In Charlotte Perkins Gilman’s brilliant work, The Yellow Wallpaper, readers explore the consequences of the ignorance of mental health, as well Gilman’s underlying message of the restriction of women, in nineteenth century America. The author of this story doesn’t want readers to focus on the progression of the woman when realizing her real situation, but in my opinion, how Gilman comments with this piece of fiction to the real oppression of women, and lack of weight Medicine held on the patient 's opinions in Charlotte’s society.
The yellow wallpaper is the most obvious symbol in this story. This symbolizes the protagonist 's mind named Jane during the 19th century. The yellow wallpaper symbolizes the way women were perceived. The yellow wallpaper includes models, angles and curves so that they contradict each other. we could say that these angles represents the identity of women during the 19th century. The Yellow Wallpaper by Charlotte Perkins Gilman, is about the control and attacks the role of women in society. What is expected of women of the 19th century is to have children, take care of the house and do only what the husband says. The man of this time have the privilege of having a good education, have their jobs and they make their own decisions. The
“The Yellow Wallpaper” is about a woman driven insane by postpartum depression and a dangerous treatment. Nevertheless, when you study the protagonist, it shows that the story is more about finding the protagonist’s identity. The protagonist’s proposes of an imaginary woman, which at first, is just her shadow against the bars of the wallpaper. The pattern shows her identity, expressing the conflict that she experiences and eventually leads her to a complete breakdown of what is her identity and that of the imaginary shadow.
Written in 1892, Charlotte Perkins Gilman’s short story “The Yellow Wallpaper” tells the experience of a nervous woman named Jane who falls into psychosis during the “rest cure” treatment prescribed by her husband John. The rest cure admits the patient to bed rest with limited activity for the body and mind allowed; Dr. S. Weir Mitchell advocated the rest cure and is mentioned by name in the short story by Gilman who had him as her doctor (Gilman 80). During Jane’s rest cure, she is banned from creative work like writing her thoughts but finds “great relief from writing on dead paper”, even if it includes hiding her banned writings from being discovered. The one main complaint Jane has in her writings is the yellow wallpaper that surrounds the room without pattern or end and slowly grows more bothersome to Jane during her rest cure. Jane describes how the colors remind her of disgusting yellow things, how even the wallpaper smells up the rental house, and shakes by a woman within the wallpaper (Gilman 85-86). With nothing to occupy Jane’s mind the wallpaper becomes an obsession that torments her anxiety and consumes her sanity towards the end of her rest cure. Gilman experiences the same madness from her rest cure treatment as Jane in “The Yellow Wallpaper”. The horrid treatment of “rest cure” from doctor Silas Weir Mitchell led author Charlotte Perkins Gilman into writing “The Yellow Wallpaper,” sharing her experience of madness resulting from her treatment to represent the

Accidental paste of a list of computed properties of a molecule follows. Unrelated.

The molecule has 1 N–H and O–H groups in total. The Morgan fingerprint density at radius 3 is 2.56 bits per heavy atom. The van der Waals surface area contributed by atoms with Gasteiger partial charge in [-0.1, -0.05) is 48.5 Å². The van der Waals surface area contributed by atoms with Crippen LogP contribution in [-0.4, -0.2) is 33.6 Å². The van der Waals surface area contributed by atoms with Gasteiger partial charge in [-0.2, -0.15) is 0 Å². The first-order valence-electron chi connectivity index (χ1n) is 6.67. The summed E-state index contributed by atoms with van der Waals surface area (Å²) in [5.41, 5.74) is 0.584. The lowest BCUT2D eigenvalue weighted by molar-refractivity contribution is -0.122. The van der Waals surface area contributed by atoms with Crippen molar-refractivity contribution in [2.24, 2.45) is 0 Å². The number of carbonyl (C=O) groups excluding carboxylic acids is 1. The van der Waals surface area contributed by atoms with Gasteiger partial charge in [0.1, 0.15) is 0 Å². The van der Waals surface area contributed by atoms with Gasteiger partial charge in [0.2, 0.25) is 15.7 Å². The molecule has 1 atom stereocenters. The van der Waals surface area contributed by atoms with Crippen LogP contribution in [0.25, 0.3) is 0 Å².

Stuffed animals may help to console a fussy child into a soothing sleep, while an inspiring story told by a veteran grandparent may encourage a timid student enough to successfully complete a classroom speech. Personal possessions, whether tangible or not, can have the profound effect on the owner of helping him or her to cope with uncontrollable life events. The short story, The Yellow Wallpaper, by Charlotte Perkins Gilman depicts the tumultuous life of narrating character, referred to as Jane, whose attempts to hold onto things around her to prevent her declining mental state. The story is set in the late 1800’s, subjecting Jane and her husband, John, to the misconception of roles as women to be subordinate and men to dominate adds to the burden of ignorance over women’s health and welfare. Furthermore, Jane clings to her sparse possessions as desperate attempts to gain control over herself, while John holds onto items which support his pursuits of exerting control over others.
Accepting that one person’s craziness can be another’s reality can be the barrier between acceptances in society. Preconception can come in any form and from anyone: family, friend, co-worker, or stranger. Charlotte Perkins Gilman writes of her reality in “The Yellow Wallpaper” as a semi-autobiography. As a feminist, Gilman gives the silent woman of her decade a voice through such works. In detail, “The Yellow Wallpaper” tells of the narrator suffering from post-partum depression and the only cure, giving by her husband, is rest. A variety of elements play a role in this character’s demise: era, gender inequality, ineffective communication, and personal weaknesses.